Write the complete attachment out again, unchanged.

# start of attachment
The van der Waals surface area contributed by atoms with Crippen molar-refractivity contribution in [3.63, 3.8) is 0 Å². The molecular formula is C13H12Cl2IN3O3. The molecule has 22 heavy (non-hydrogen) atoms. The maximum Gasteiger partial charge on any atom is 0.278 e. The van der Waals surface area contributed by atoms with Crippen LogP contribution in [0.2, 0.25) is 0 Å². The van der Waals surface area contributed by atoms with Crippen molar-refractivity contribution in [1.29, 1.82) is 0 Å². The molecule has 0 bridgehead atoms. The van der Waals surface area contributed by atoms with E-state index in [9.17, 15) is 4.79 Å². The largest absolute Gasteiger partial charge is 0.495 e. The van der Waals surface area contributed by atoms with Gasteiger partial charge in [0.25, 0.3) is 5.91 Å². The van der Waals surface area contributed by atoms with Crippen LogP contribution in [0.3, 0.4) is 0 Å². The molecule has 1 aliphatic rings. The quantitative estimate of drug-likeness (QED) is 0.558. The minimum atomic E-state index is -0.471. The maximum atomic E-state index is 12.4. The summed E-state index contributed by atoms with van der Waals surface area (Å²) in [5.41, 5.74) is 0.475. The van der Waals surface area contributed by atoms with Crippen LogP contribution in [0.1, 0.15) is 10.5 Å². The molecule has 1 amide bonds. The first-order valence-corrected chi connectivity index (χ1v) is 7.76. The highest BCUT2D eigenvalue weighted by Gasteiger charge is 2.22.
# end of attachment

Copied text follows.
The van der Waals surface area contributed by atoms with Crippen molar-refractivity contribution in [3.63, 3.8) is 0 Å². The molecular formula is C13H12Cl2IN3O3. The molecule has 22 heavy (non-hydrogen) atoms. The maximum Gasteiger partial charge on any atom is 0.278 e. The van der Waals surface area contributed by atoms with Crippen LogP contribution in [0.2, 0.25) is 0 Å². The van der Waals surface area contributed by atoms with Crippen molar-refractivity contribution in [1.29, 1.82) is 0 Å². The molecule has 0 bridgehead atoms. The van der Waals surface area contributed by atoms with E-state index in [9.17, 15) is 4.79 Å². The largest absolute Gasteiger partial charge is 0.495 e. The van der Waals surface area contributed by atoms with Gasteiger partial charge in [0.25, 0.3) is 5.91 Å². The van der Waals surface area contributed by atoms with Crippen LogP contribution in [0.3, 0.4) is 0 Å². The molecule has 1 aliphatic rings. The quantitative estimate of drug-likeness (QED) is 0.558. The minimum atomic E-state index is -0.471. The maximum atomic E-state index is 12.4. The summed E-state index contributed by atoms with van der Waals surface area (Å²) in [5.41, 5.74) is 0.475. The van der Waals surface area contributed by atoms with Crippen LogP contribution in [0.1, 0.15) is 10.5 Å². The molecule has 1 amide bonds. The first-order valence-corrected chi connectivity index (χ1v) is 7.76. The highest BCUT2D eigenvalue weighted by Gasteiger charge is 2.22.